Philippe’s high-profile arrest has turned the notorious figure into a cause célèbre in his native country. Supporters have demonstrated in his western Haiti hometown of Pestel, and outside of the U.S. Embassy in Port-au-Prince seeking his immediate return. And on Wednesday, the Haitian Senate overwhelmingly approved a resolution “energetically condemning” Philippe’s arrest and deportation to the United States.
“The Senate was humiliated,” said Sen. Carl Murat Cantave, who led the push for the resolution along with fellow senator and former government prosecutor, Jean Renel Sénatus, in a debate that lasted two days.
Philippe’s supporters in the chamber argued that his arrest was an attack on democracy and human rights, and showed a disregard for Haitian sovereignty. The resolution calls on the Lower Chamber of Deputies to impeach outgoing Justice Minister Camille Edouard Jr. — who signed the order to expel Philippe at the request of the U.S. — for the crime of high treason.
His signed letter to the head of the Central Bureau of the Judicial Police (DCPJ), Normil Rameau, was presented as evidence in the chamber.
The Senate resolution seeks Philippe’s immediate return to Haiti and it also calls on Rameau and Haiti National Police Chief Michel-Ange Gédéon to formally apologize to the Haitian Senate and the nation “for their bad behavior” in Philippe’s arrest — or risk being fired.
Philippe, from behind bars in Miami, had lobbied senators to pass the resolution condemning his arrest. Earlier this month, Philippe’s wife, Natalie, a U.S. citizen, delivered a plea on his behalf in a video urging senators to condemn “this act that was done against me.”
The request is part of Philippe’s campaign to avoid trial. In court papers, Philippe’s attorney, Bozanic, claims he was the target of a murder plot, that a bodyguard took two bullets for him during his arrest and that he was mistreated by Haitian police and U.S. agents. Bozanic said her client was hooded while in custody and forced to sit on the floor of a car with the hot engine underneath him.
“Because the conduct of the U.S. agents going to a foreign country and apparently attempting to shoot the defendant is so outrageous, this court should exercise its judgment and dismiss the indictment,” Philippe’s lawyer asserted in court papers.
Kirkpatrick, the prosecutor, rejected the claims: “This is patently false.”
U.S. agents first saw Philippe about an hour after his 4 p.m. arrest Jan. 5, and were with him until he was flown out of Haiti at about 10 p.m.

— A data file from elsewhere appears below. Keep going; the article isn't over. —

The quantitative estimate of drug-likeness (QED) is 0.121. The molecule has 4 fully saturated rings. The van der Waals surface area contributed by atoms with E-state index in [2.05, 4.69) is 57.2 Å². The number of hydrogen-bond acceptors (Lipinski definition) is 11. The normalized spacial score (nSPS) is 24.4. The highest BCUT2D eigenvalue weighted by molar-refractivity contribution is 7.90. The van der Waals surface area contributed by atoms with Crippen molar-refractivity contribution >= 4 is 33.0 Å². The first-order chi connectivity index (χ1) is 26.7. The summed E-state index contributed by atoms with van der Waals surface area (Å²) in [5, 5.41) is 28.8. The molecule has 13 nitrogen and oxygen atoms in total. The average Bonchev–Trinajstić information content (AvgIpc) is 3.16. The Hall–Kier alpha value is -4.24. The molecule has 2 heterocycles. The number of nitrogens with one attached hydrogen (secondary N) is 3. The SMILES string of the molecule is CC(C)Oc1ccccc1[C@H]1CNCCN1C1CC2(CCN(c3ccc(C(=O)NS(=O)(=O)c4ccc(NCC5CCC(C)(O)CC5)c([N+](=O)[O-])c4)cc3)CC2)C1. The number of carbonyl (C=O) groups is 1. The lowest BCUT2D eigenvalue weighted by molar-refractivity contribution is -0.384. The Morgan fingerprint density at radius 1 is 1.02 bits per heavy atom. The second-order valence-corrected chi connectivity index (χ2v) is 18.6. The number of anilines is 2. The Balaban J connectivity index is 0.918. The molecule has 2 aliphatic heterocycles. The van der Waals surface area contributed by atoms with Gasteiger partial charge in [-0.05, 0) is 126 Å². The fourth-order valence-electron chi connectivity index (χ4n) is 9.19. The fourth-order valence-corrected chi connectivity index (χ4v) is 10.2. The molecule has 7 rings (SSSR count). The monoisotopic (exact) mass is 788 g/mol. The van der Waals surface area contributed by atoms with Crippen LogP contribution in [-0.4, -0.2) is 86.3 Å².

“During five of those hours, the defendant was either in an air-conditioned vehicle, an air-conditioned undisclosed location or air-conditioned United States airplane,” prosecutors said in court papers. “The government can demonstrate that the defendant was arrested pursuant to a valid Haitian arrest warrant, properly transferred to United States custody, treated while detained in Haiti and throughout the time in United States custody, given medical attention, food and water, and appeared before a federal magistrate judge less than 24 hours after being arrested.”
In fact, prosecutors said, only a single Haitian police officer “fired shots into the air as a security precaution” during the arrest and immediately afterward, a supervisor issued a command for his team to hold their fire.
“All of the individuals surrounding the defendant, including the three armed men, fled the scene and left the defendant behind,” prosecutors said about Philippe, who was with 12 people — including three with long guns. “It was apparent to everyone on the [Haitian police] arrest team that no one was injured.”
Philippe is scheduled for trial April 3 in Miami federal court. In the filings, prosecutors said they would try to restrict Philippe from disclosing U.S. government classified information during the trial that any drug-tainted money was “derived — directly or indirectly — from the United States government.”
Philippe has long claimed he had received American counter-narcotics training in Ecuador in the 1990s.